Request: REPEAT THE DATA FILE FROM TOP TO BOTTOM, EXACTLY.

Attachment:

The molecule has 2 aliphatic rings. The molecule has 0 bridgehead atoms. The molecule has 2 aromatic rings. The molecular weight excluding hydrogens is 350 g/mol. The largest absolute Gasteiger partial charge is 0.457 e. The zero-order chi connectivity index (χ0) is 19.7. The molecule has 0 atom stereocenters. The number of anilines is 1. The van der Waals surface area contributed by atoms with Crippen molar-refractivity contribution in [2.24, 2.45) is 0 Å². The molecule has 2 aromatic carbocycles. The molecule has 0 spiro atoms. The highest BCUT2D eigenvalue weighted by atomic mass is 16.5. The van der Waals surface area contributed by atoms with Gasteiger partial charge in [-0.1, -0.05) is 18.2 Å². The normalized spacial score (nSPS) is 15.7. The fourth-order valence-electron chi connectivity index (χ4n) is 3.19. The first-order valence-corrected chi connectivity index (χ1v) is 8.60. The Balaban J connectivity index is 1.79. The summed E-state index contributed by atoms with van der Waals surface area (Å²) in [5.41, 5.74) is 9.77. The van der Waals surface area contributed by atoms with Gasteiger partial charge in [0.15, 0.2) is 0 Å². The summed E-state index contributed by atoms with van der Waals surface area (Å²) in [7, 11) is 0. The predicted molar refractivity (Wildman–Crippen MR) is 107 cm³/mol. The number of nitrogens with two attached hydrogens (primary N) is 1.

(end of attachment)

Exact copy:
The molecule has 2 aliphatic rings. The molecule has 0 bridgehead atoms. The molecule has 2 aromatic rings. The molecular weight excluding hydrogens is 350 g/mol. The largest absolute Gasteiger partial charge is 0.457 e. The zero-order chi connectivity index (χ0) is 19.7. The molecule has 0 atom stereocenters. The number of anilines is 1. The van der Waals surface area contributed by atoms with Crippen molar-refractivity contribution in [2.24, 2.45) is 0 Å². The molecule has 2 aromatic carbocycles. The molecule has 0 spiro atoms. The highest BCUT2D eigenvalue weighted by atomic mass is 16.5. The van der Waals surface area contributed by atoms with Gasteiger partial charge in [-0.1, -0.05) is 18.2 Å². The normalized spacial score (nSPS) is 15.7. The fourth-order valence-electron chi connectivity index (χ4n) is 3.19. The first-order valence-corrected chi connectivity index (χ1v) is 8.60. The Balaban J connectivity index is 1.79. The summed E-state index contributed by atoms with van der Waals surface area (Å²) in [5.41, 5.74) is 9.77. The van der Waals surface area contributed by atoms with Gasteiger partial charge in [0.15, 0.2) is 0 Å². The summed E-state index contributed by atoms with van der Waals surface area (Å²) in [7, 11) is 0. The predicted molar refractivity (Wildman–Crippen MR) is 107 cm³/mol. The number of nitrogens with two attached hydrogens (primary N) is 1.